But there may be something else happening here. Maybe those with certain genes or mental illnesses continue because they are seeking a band-aid for their pain, and want a more immediate form of relief, and think they will stop tomorrow. then tomorrow becomes next week, and it snowballs on them. By the time this happens, the addiction itself has taken hold, and the brain/body connection with the substance takes over, changing the way the addict thinks.

I’ve gone through something similar with my ex. At first, he just liked to have a few beers on the weekend. Now, It takes a six pack just to be able to get out of bed. It’s both sad and pathetic at the same time. I think addictions are really a little of both weakness and illness to be quite honest.

LunaFemme's avatar

@scamp – great answer!

Trance24's avatar

Im with Uberbatman on the fact that most addiction can be stopped at the source. But when they do not it is because they do not want to. And then they begin to fall into utter choas with their own mind. It begins to be hard to distiguish between having an addiction problem or not. Some people can not escape this, and it is a problem with many people around the world. It is always possible to concure addiction, its the want and the will that is hard to grasp. I am very familiar with this. My mother is an alcoholic (non active) she struggled for years and years to get out of it. But again and again she relapsed, it destroyed her life an the lives around her. Today she is over a year sober, and clean of her addiction. She told me no matter how many times she stopped before it wasnt enough, because she didnt want it bad enough. Today she is stronger, and today she has met on common ground with her self and that is how she managed to save herself. That is what addicts need, they need to find that common ground with theirselves, they need to look inside and evaluate. This is not an easy thing for us, we struggle with our inner selves constantly trying to make excuses. So yes addiction is escapable, but you need the want, the will, and to be at peace with yourself.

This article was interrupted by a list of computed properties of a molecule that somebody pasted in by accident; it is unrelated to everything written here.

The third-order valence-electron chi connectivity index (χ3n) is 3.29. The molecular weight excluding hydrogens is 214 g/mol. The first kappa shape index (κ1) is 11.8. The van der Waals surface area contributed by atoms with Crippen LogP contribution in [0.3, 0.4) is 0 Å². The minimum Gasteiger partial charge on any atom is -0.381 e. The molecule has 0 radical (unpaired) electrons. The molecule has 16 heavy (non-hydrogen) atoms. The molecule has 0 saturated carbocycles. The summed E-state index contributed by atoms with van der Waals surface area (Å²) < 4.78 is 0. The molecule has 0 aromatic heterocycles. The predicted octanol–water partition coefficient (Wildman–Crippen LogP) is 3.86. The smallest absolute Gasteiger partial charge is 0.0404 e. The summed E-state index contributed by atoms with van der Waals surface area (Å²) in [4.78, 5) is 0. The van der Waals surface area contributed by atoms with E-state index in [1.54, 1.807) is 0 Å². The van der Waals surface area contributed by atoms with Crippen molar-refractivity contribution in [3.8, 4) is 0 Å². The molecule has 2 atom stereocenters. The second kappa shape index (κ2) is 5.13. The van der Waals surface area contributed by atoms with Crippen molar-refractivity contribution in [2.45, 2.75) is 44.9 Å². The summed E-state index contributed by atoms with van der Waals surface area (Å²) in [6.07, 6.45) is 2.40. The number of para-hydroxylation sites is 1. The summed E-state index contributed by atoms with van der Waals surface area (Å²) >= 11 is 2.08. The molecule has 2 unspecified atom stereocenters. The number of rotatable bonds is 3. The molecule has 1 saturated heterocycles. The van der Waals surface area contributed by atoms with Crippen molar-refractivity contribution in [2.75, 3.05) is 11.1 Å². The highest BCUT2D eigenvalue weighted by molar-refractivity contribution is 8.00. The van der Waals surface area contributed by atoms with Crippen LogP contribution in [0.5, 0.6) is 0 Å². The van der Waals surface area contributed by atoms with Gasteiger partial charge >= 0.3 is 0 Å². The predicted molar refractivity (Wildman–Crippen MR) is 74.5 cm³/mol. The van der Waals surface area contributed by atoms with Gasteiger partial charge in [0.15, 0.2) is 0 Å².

scamp's avatar

@Trance24 I’m so glad you Mother was able to stop, and I hope she is able to keep up the fight. She is at a turning point in her life and that is very good, but the addiction still remains. Alcoholism has no cure, just non-drinking alcoholics. That’s why you hear the term “recovering alcoholic” for someone who has stopped. There is something about the one year mark that can give an alcoholic a false sense of strength. They may think they have it under control, and they very often may think they can drink in moderation. That’s why the people at AA will tell someone that “one thousand drinks is not enough, but one drink is too many.”

I hope your Mother has continued strength, and with your help will never drink again. Unfortunately for some people this is a life long battle, and I wish you all the best.

ItsAHabit's avatar

Mental illness and weak-mindedness (lack of willpower?) are not the only possible explanations. Another is the making unwise decisions.